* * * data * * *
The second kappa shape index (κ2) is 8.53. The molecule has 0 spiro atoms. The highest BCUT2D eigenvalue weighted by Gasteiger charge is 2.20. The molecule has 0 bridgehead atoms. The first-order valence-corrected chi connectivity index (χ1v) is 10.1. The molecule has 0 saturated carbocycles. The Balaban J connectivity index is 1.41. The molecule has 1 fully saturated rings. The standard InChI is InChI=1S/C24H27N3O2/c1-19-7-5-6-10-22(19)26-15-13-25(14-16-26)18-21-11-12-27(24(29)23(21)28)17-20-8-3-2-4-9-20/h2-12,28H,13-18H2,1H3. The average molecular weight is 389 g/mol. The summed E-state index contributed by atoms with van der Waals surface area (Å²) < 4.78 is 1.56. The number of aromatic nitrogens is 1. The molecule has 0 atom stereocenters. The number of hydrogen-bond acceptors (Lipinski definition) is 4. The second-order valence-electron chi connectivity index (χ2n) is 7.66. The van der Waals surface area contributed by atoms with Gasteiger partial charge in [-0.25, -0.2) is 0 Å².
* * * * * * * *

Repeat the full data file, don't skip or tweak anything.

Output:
The second kappa shape index (κ2) is 8.53. The molecule has 0 spiro atoms. The highest BCUT2D eigenvalue weighted by Gasteiger charge is 2.20. The molecule has 0 bridgehead atoms. The first-order valence-corrected chi connectivity index (χ1v) is 10.1. The molecule has 0 saturated carbocycles. The Balaban J connectivity index is 1.41. The molecule has 1 fully saturated rings. The standard InChI is InChI=1S/C24H27N3O2/c1-19-7-5-6-10-22(19)26-15-13-25(14-16-26)18-21-11-12-27(24(29)23(21)28)17-20-8-3-2-4-9-20/h2-12,28H,13-18H2,1H3. The average molecular weight is 389 g/mol. The summed E-state index contributed by atoms with van der Waals surface area (Å²) < 4.78 is 1.56. The number of aromatic nitrogens is 1. The molecule has 0 atom stereocenters. The number of hydrogen-bond acceptors (Lipinski definition) is 4. The second-order valence-electron chi connectivity index (χ2n) is 7.66. The van der Waals surface area contributed by atoms with Gasteiger partial charge in [-0.25, -0.2) is 0 Å².